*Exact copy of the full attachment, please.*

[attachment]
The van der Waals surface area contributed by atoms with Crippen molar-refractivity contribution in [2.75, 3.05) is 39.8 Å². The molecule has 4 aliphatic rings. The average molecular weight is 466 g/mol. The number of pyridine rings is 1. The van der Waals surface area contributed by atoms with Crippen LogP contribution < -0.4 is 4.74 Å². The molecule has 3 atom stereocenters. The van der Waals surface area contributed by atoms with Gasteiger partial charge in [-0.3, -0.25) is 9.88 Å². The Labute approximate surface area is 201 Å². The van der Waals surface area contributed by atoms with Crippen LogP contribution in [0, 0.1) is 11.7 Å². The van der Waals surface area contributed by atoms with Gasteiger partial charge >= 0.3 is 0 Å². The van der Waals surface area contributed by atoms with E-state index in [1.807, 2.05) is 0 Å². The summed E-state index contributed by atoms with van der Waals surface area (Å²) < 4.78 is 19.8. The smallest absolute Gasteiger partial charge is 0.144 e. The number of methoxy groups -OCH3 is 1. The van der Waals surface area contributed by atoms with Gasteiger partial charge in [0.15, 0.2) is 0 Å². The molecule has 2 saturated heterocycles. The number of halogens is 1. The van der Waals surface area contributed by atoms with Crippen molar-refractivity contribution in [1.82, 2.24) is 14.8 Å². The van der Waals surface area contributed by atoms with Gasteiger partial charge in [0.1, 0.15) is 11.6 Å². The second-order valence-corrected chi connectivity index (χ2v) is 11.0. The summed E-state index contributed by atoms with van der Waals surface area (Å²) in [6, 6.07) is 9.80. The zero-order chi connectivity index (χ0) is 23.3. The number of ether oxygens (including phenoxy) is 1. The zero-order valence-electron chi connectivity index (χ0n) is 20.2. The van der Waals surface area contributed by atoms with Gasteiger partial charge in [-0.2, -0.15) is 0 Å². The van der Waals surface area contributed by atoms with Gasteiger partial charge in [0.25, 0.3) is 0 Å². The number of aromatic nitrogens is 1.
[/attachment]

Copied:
The van der Waals surface area contributed by atoms with Crippen molar-refractivity contribution in [2.75, 3.05) is 39.8 Å². The molecule has 4 aliphatic rings. The average molecular weight is 466 g/mol. The number of pyridine rings is 1. The van der Waals surface area contributed by atoms with Crippen LogP contribution < -0.4 is 4.74 Å². The molecule has 3 atom stereocenters. The van der Waals surface area contributed by atoms with Gasteiger partial charge in [-0.3, -0.25) is 9.88 Å². The Labute approximate surface area is 201 Å². The van der Waals surface area contributed by atoms with Crippen LogP contribution in [0, 0.1) is 11.7 Å². The van der Waals surface area contributed by atoms with Gasteiger partial charge >= 0.3 is 0 Å². The van der Waals surface area contributed by atoms with E-state index in [1.807, 2.05) is 0 Å². The summed E-state index contributed by atoms with van der Waals surface area (Å²) < 4.78 is 19.8. The smallest absolute Gasteiger partial charge is 0.144 e. The number of methoxy groups -OCH3 is 1. The van der Waals surface area contributed by atoms with Gasteiger partial charge in [0.15, 0.2) is 0 Å². The molecule has 2 saturated heterocycles. The number of halogens is 1. The van der Waals surface area contributed by atoms with Crippen molar-refractivity contribution in [1.82, 2.24) is 14.8 Å². The van der Waals surface area contributed by atoms with Gasteiger partial charge in [0.1, 0.15) is 11.6 Å². The second-order valence-corrected chi connectivity index (χ2v) is 11.0. The summed E-state index contributed by atoms with van der Waals surface area (Å²) in [6, 6.07) is 9.80. The zero-order chi connectivity index (χ0) is 23.3. The number of ether oxygens (including phenoxy) is 1. The zero-order valence-electron chi connectivity index (χ0n) is 20.2. The van der Waals surface area contributed by atoms with Gasteiger partial charge in [-0.2, -0.15) is 0 Å². The van der Waals surface area contributed by atoms with Gasteiger partial charge in [0.25, 0.3) is 0 Å². The number of aromatic nitrogens is 1.